We recently made applesauce from apples my parents brought down from Michigan. This is our annual fall tradition, but last year we missed out because we were in the middle of moving here to our new off-grid homestead (can you believe it’s been nearly a year!?!). That means this is the first time we’ve made applesauce or done canning off-grid. Not that it was much different than before, but since we don’t have a big freezer like we used to, we decided to can most of it this time.
In our opinion there is nothing better than applesauce we make ourselves! If we could we would have some with every evening meal, but we were not able to make enough for that this time, and will be happy to enjoy it once every two weeks or so after almost a whole year without any.
Our process is simple: wash the apples, cut them in half, and cook them in large waterless stainless steel pots till they are soft. Waterless cookware is better because it takes only about 4-6 oz of water in the bottom of an eight quart kettle to do the job. This means it doesn’t take as long to heat them as it would if the kettle would be full of water, and the nutrients are not leached from the apples as when they are cooked in all that water.
When the apples are soft enough to easily poke them with a fork we start running them through the Victorio strainer, which separates the pulp from the sauce. I love this because we never have to core or peel our apples! I found my Victorio strainer at a thrift shop last year for a great bargain, but it was missing the wooden plunger, so I found another wooden gismo at Goodwill to take its place. Now I don’t have to borrow my grandma’s old Victorio stainer from my mom every time we make applesauce.
With the freshly squeezed sauce we add in some raw honey and a little cinnamon. Meanwhile someone must be on guard to make sure it doesn’t all get eaten before it’s packed away. :) We love it half frozen, but with limited freezer space we put some in the freezer and canned the rest. We processed about two and three-quarter bushels of apples and ended up with 37 quarts of applesauce.
Last year I also found another canner at a thrift store, so now I have the ability to can more at one time, which is a blessing when canning for eight. A cooking range inside and outside also came in quite handy. The inside one is for use in cooler months, and the one on the deck is to keep the heat out of our tiny house when it’s hot. We had both ranges going at once, one for cooking apples and one for canning the jars of applesauce. With our big table on the deck and our “dogtrot” breeze flowing through it was quite a pleasant place for the operation with plenty of space for all of us to work.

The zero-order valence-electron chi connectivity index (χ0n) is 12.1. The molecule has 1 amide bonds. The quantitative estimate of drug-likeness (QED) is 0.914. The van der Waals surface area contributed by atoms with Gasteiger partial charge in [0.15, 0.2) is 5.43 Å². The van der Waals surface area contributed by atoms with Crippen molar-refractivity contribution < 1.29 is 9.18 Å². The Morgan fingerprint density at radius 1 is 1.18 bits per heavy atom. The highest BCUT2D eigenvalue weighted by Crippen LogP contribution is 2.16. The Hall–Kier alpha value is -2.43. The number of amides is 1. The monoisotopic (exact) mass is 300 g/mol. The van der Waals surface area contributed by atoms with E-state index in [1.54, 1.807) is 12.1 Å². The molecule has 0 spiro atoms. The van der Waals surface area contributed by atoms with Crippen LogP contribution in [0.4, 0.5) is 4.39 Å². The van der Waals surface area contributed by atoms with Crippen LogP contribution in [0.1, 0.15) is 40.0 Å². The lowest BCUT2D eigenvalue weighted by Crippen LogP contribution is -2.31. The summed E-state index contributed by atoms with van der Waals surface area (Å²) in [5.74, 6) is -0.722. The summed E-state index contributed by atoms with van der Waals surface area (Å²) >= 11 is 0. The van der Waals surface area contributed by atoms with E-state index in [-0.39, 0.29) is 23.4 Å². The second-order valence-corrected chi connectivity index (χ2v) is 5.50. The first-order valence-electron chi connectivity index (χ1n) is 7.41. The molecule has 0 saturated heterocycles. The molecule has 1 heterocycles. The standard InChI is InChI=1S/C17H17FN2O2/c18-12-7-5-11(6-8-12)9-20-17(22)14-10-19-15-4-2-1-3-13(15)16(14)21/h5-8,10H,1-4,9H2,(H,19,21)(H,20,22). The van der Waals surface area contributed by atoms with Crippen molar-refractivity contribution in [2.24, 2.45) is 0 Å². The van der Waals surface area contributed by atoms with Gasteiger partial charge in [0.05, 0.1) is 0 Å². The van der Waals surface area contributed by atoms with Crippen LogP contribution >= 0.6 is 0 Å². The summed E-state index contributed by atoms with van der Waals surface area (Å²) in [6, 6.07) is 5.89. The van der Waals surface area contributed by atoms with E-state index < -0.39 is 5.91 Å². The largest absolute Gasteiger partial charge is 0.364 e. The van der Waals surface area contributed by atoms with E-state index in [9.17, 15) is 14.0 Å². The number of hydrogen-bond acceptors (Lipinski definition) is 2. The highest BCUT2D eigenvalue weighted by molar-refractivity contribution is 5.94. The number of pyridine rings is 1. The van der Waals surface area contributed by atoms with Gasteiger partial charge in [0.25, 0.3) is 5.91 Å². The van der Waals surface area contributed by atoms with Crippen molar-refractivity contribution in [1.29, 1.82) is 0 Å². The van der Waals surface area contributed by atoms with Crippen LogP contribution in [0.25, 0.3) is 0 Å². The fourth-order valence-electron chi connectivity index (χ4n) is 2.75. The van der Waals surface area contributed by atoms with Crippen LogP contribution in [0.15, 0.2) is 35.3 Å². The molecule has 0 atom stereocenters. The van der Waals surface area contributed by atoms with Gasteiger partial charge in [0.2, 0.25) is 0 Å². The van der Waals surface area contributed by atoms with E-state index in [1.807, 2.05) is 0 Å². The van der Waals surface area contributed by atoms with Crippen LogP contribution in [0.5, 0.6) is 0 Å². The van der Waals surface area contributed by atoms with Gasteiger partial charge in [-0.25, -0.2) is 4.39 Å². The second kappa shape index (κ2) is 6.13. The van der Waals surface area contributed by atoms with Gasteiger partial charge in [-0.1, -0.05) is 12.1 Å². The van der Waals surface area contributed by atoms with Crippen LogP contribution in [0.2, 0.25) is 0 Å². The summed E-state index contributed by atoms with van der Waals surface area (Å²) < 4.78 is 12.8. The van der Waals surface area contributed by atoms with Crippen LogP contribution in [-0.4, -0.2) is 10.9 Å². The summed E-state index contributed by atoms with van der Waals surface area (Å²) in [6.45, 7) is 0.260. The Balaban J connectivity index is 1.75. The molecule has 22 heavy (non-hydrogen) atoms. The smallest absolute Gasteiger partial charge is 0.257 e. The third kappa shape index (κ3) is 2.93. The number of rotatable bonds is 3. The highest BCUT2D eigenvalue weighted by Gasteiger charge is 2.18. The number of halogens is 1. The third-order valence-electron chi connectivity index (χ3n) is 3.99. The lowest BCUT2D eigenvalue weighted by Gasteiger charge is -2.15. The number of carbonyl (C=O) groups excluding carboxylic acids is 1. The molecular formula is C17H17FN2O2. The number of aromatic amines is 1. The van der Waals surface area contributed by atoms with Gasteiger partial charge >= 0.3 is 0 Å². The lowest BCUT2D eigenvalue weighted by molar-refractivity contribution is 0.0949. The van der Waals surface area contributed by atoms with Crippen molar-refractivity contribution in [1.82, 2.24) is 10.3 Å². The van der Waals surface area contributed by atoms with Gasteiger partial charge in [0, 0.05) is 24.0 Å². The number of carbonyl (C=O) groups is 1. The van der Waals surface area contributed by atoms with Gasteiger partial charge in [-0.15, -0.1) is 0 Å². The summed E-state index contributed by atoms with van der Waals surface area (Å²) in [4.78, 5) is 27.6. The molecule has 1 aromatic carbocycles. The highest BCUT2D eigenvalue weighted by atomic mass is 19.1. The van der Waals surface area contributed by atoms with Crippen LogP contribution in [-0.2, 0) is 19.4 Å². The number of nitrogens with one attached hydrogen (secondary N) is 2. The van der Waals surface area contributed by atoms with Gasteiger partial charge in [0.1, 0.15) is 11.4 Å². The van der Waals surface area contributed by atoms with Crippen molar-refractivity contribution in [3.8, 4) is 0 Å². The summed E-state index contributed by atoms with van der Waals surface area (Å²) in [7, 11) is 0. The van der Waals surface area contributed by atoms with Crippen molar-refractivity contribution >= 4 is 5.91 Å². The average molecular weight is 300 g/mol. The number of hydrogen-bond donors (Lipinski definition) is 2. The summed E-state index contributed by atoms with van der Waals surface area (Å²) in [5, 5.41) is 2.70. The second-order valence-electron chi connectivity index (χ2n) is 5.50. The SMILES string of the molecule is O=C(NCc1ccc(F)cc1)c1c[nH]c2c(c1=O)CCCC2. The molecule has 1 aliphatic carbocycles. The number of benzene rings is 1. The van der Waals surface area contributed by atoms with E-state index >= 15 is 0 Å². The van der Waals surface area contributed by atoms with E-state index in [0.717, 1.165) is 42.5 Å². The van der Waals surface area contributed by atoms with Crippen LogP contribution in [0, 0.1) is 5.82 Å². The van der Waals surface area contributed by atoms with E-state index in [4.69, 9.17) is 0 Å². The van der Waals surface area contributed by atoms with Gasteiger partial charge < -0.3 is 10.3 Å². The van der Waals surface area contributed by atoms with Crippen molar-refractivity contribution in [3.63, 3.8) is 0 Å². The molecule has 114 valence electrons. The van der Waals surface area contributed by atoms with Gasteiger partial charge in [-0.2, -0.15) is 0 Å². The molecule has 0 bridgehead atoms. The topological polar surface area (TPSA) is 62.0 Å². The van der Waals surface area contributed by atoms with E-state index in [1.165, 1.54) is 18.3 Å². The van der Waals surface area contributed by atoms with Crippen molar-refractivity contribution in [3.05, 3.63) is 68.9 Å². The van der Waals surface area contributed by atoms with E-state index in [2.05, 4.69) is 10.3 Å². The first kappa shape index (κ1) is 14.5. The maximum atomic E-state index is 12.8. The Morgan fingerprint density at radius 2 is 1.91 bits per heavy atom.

I had six eager helpers. We don’t make applesauce every day, so it’s a novelty. Everyone had to take turns cranking the Victorio strainer because too many wanted to do it at once. What a blessing!
In the middle of making applesauce the generator began having fits. Our big generator is getting its internal governor fixed (whatever that is!) so we are using our little back-up generator which we purchased 13 years ago. It has seen better days and we jokingly refer to it as the one that uses as much oil as gas. Sure enough, after running about four hours it needed more oil. I sent Evenstar out to do the job so I could keep the applesauce process running smoothly.
Evenstar was battling the generator when I suddenly heard her hollering for help! Water was gushing from somewhere off the back of our house. Oh no!! Did the plumbing from the tanks on the roof burst? Or had a tank sprung a bad leak? I raced back there to discover that the plug on the water filter going to the house had broken loose. I stuck my thumb in to stop it temporarily while Evenstar climbed up to close the valves from the tanks to stop the flow (I’m a “chicken” when it comes to climbing up there, but Evenstar doesn’t mind a bit, fortunately). For about 45 minutes we had no water while I took the filter apart, cleaned it, whittled down a cork to plug the hole and reinstalled it, all the while trying to keep the applesauce rolling. Fortunately we had some clean rain water collected and some water already in a tub that we were using for canning so we had water to work with.
In spite of the trials the last of the mess and dishes were washed up by 4pm. I suppose the biggest differences doing applesauce off-grid were issues during the process, like fixing the generator and water leak. But hopefully next year’s applesauce episode will run smoother as things get set up more efficiently.
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